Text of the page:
Significant Trade Deficits to be Focus of May 18 Hearing
The Department of Commerce and the Office of the U.S. Trade Representative will accept written comments through May 10 and hold a public hearing May 18 to assist in preparing a new report on significant U.S. trade deficits. This report will inform the further development of the Trump administration’s trade policy as well as its approach to potential trade negotiations.
The DOC has identified the following as foreign trading partners with which the U.S. had a significant goods trade deficit in 2016: Canada, China, the European Union, India, Indonesia, Japan, Korea, Malaysia, Mexico, Switzerland, Taiwan, Thailand, and Vietnam. Executive Order 13786 requires the DOC and USTR to submit within 90 days a report that assesses the following for each of these partners.
- the major causes of the trade deficit; e.g., differential tariffs, non-tariff barriers, injurious dumping, injurious government subsidization, intellectual property theft, forced technology transfer, denial of worker rights and labor standards, and any other form of discrimination against U.S. commerce or other factors contributing to the deficit
- whether the trading partner is, directly or indirectly, imposing unequal burdens on, or unfairly discriminating in fact against, U.S. commerce by law, regulation, or practice and thereby placing U.S. commerce at an unfair disadvantage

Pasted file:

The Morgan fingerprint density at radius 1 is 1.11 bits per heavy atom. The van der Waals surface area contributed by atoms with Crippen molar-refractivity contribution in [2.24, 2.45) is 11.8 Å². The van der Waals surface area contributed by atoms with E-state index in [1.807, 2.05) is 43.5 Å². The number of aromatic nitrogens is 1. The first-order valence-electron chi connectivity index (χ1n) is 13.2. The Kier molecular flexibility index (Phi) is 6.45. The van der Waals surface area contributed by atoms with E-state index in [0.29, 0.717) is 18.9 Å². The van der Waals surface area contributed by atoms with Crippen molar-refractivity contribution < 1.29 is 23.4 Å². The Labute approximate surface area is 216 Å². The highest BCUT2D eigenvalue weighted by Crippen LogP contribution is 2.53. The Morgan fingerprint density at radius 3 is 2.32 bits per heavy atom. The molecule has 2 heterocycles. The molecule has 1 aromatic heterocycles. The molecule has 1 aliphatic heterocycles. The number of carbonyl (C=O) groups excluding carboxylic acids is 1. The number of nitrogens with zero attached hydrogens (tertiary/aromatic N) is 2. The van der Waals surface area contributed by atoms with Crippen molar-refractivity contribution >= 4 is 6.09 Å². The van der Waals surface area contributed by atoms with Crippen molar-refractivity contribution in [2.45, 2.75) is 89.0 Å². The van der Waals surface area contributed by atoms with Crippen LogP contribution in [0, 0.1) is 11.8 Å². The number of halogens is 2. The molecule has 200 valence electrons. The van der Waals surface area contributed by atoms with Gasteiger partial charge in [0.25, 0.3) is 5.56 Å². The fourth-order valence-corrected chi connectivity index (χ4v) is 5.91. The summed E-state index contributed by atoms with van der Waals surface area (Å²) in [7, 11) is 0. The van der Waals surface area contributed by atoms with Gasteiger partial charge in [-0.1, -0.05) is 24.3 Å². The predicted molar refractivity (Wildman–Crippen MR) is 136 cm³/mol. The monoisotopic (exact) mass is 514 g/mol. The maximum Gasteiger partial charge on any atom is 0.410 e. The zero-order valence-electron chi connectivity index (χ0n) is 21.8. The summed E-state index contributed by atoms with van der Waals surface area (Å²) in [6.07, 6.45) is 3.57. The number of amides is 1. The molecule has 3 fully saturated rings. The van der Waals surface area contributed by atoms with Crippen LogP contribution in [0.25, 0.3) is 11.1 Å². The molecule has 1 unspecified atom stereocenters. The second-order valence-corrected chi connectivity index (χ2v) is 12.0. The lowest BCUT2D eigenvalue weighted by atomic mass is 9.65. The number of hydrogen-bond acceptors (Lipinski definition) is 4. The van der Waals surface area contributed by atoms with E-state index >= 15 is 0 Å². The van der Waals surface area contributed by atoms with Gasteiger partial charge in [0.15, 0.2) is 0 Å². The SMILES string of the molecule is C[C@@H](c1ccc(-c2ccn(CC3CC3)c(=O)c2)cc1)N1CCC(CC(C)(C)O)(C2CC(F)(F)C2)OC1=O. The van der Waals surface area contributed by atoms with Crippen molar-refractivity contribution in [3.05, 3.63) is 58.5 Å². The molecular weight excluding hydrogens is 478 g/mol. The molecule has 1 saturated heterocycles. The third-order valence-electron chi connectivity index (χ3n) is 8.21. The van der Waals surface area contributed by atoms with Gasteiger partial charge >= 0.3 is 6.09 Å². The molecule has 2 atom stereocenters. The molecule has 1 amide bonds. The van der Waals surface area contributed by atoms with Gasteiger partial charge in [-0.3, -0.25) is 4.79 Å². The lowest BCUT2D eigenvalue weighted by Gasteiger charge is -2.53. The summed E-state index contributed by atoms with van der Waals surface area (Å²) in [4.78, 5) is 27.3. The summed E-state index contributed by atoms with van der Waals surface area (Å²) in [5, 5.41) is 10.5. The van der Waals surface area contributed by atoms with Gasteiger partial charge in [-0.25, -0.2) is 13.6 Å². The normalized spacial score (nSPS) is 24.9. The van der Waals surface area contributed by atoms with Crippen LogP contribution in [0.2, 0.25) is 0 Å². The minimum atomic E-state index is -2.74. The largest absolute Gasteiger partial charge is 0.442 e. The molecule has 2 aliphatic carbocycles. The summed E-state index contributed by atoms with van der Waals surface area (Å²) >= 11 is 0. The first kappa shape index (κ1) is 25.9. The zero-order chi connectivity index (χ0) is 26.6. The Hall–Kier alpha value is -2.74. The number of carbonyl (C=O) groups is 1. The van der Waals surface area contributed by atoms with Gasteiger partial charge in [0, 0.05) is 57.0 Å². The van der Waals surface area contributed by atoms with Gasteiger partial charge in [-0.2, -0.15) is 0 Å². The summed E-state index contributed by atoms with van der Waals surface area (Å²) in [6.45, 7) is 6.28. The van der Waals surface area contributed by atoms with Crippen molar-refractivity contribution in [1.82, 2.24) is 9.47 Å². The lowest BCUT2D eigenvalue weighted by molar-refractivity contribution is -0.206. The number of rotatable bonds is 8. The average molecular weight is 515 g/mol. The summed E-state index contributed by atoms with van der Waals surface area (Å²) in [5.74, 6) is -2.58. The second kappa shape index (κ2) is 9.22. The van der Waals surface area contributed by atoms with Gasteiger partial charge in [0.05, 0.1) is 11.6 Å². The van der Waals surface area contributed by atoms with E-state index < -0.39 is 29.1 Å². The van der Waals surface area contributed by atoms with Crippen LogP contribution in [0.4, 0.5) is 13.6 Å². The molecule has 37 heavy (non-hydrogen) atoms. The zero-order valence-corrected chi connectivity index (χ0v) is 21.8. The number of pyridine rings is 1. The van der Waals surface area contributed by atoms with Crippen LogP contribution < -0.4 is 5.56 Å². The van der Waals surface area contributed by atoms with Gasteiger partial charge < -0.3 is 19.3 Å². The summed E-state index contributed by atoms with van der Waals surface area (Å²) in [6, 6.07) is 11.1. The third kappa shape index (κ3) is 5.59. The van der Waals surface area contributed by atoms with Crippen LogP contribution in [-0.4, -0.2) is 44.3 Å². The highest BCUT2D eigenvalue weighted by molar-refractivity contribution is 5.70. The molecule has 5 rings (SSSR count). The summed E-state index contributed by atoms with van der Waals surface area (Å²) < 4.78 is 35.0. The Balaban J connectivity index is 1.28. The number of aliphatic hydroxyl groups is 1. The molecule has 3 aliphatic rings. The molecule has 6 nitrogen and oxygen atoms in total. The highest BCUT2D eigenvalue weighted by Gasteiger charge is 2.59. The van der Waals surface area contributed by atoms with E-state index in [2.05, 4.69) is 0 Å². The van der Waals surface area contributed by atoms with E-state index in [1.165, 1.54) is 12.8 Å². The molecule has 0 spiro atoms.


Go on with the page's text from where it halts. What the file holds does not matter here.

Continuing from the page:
- the effects of the trade relationship on the production capacity and strength of the U.S. manufacturing and defense industrial bases
- the effects of the trade relationship on U.S. employment and wage growth
- imports and trade practices that may be impairing U.S. national security
In addition to these topics, commenters may address the following issues.
- which bilateral trade deficits are structural or cyclical rather than mercantilist-driven
- the extent to which non-market economies operating within a market-based system create trade imbalances
- the extent to which chronic industrial overcapacity resulting from government subsidies affects the U.S. trade deficit
- whether and how free trade agreements have contributed to bilateral trade deficits
- the extent to which weak enforcement and dispute resolution mechanisms have inadequately addressed trade issues that result in trade deficits
- any other factors related to trade deficits that should be considered
Finally, with regard to manufacturing and the defense industrial base (with specific focus on electronics, aerospace, avionics, materials, machinery, and equipment), comments may address how the following requirements or practices of trading partners have affected opportunities for increased U.S. exports, profitability, and employment.
- mandated co-production and licensed production
- mandated subcontracting
- counter trade
- required technology transfer
- required collaborative research and development
- mandated joint ventures and intellectual property transfer
- required capital investments